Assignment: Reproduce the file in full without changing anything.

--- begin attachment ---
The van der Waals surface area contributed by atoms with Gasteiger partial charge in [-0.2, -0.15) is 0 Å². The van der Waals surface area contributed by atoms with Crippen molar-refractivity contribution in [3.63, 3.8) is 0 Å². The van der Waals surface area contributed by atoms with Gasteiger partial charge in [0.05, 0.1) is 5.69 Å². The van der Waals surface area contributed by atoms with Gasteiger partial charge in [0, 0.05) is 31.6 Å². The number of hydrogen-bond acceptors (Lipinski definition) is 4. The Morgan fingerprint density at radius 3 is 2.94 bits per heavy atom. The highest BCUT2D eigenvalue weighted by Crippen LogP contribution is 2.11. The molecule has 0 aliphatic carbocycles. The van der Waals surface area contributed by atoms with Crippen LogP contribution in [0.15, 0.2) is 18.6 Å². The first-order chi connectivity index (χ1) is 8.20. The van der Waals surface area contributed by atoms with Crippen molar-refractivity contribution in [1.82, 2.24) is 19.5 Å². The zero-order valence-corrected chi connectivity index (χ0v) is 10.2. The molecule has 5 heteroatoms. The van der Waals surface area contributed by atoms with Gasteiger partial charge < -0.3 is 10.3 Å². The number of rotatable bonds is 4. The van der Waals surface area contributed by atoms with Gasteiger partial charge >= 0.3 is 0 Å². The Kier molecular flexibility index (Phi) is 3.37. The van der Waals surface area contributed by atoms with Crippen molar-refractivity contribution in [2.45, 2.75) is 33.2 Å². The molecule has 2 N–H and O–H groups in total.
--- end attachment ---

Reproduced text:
The van der Waals surface area contributed by atoms with Gasteiger partial charge in [-0.2, -0.15) is 0 Å². The van der Waals surface area contributed by atoms with Crippen molar-refractivity contribution in [3.63, 3.8) is 0 Å². The van der Waals surface area contributed by atoms with Gasteiger partial charge in [0.05, 0.1) is 5.69 Å². The van der Waals surface area contributed by atoms with Gasteiger partial charge in [0, 0.05) is 31.6 Å². The number of hydrogen-bond acceptors (Lipinski definition) is 4. The Morgan fingerprint density at radius 3 is 2.94 bits per heavy atom. The highest BCUT2D eigenvalue weighted by Crippen LogP contribution is 2.11. The molecule has 0 aliphatic carbocycles. The van der Waals surface area contributed by atoms with Crippen LogP contribution in [0.15, 0.2) is 18.6 Å². The first-order chi connectivity index (χ1) is 8.20. The van der Waals surface area contributed by atoms with Crippen molar-refractivity contribution in [1.82, 2.24) is 19.5 Å². The zero-order valence-corrected chi connectivity index (χ0v) is 10.2. The molecule has 5 heteroatoms. The van der Waals surface area contributed by atoms with Gasteiger partial charge < -0.3 is 10.3 Å². The number of rotatable bonds is 4. The van der Waals surface area contributed by atoms with Gasteiger partial charge >= 0.3 is 0 Å². The Kier molecular flexibility index (Phi) is 3.37. The van der Waals surface area contributed by atoms with Crippen molar-refractivity contribution in [2.45, 2.75) is 33.2 Å². The molecule has 2 N–H and O–H groups in total.